Mix a cup of mechanical engineering with a dash of drum set and you end up with Steve, the robotic drummer. We know that it uses an MSA-T Midi Decoder but that’s about the extent of what has been shared. Just from observing the video, we think Steve’s got a few things going for him when compared to PEART, the robot drummer we saw back in 2005. Steve features two sticks for each drum and symbol and seems to be quite responsive.

Steve’s great, but we still think Rick Allen’s got this thing beat. Although this is a quality build, there’s no replacement for a human that can bang the drum in millions of subtly different way. That isn’t to say we don’t see potential in the hack. Perhaps it’s time to update a classic idea, the robotic orchestra.  Don’t know what we mean? Check out  3:58 into the video embedded after the break.


Take a look at the robotic orchestra 3:58 into the video.

[via Highly Liquid]

25 thoughts on “Auto-drummer

  1. I used to visit the House on the Rock when I was a kid… went a few years ago to find out that they have not maintained a number of the mechanical orchestras… many of the instruments now have a small speaker sitting behind them. Many of the new exhibits (post 1989) look as if they were never intended to be be really played instruments. I think the work Alex Jordan did was absolutely awesome … it just too bad they haven’t been able to continue his work as well.

  2. I totally recognized the Metallica bit! Not the other stuff though…Totally blown away by the speed and timing!

    Matt: I agree that it still has a computerized sound, likely stemming from the uniform sound and timing of the notes.

  3. I heard the Metallica bit too. It’s weird how obviously un-human it sounds though.

    You could do a cool experiment with this. You could try to make the robot sound more human by systematically introducing more “error” or variability in the timing and position of the drumming. I bet most listeners would say that some error sounds better than none.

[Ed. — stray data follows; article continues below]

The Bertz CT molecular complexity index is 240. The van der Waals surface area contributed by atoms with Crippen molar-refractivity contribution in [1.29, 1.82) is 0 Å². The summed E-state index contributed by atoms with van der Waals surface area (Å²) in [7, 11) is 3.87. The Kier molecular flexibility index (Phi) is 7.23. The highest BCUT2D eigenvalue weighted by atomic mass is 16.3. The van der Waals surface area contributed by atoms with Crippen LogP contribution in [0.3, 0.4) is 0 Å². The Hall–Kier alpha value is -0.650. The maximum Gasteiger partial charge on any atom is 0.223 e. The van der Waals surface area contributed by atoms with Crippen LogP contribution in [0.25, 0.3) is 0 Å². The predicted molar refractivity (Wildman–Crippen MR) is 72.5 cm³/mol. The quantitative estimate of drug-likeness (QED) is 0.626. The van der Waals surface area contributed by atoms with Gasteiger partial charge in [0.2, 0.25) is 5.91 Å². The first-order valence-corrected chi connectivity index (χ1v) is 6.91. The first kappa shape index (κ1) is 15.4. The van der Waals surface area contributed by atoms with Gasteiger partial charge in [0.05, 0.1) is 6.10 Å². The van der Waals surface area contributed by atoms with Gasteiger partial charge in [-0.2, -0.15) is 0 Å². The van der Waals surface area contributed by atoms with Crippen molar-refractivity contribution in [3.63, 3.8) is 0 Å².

4. God i hate how everyones solution is to program error. That is not the problem. The problem is the velocity and angle of the sticks hitting the drum. If you can program it to have a hundred different ways of hitting the head then it may sound human.

    Humans natrually hit it at the right time, but what matters is how they hit it.

  5. Of course it doesn’t sound human. That’s not a drum part a human would ever play (unless the human was a douchebag). Program in a decent groove and I’ll bet it would sound much better. Then some velocity variations…

    Love to hear how it would do if the sticks ‘floated’ a little bit, so the don’t hit exactly the same spot every time.

  6. DONT MESS WITH OUR ROCK IN ROLL! HUMANS ONLY NO ROBOTS PLZ! Since you know, blue collar labor force is constantly being replaced by robots….. and blue collars love rock and roll……

  7. @Caleb Kraft

    While similar they are not the same thing.

    Programming in error means the computer has less control.

    Programming variation means teaching the computer how to control the sticks in more ways.

    What your saying could mislead others into believing that drummers should naturally add human error.

    The whole point of a percussion education is to remove that human error.

  8. The guy that made this is a drummer for the band that uses this robotic drummer. They have both a real drummer and the robot drummer. For extra beats and stuff, and a more electronic sound. And it would seem that the dynamics are programmed into Live… But I’m not totally sure about that.

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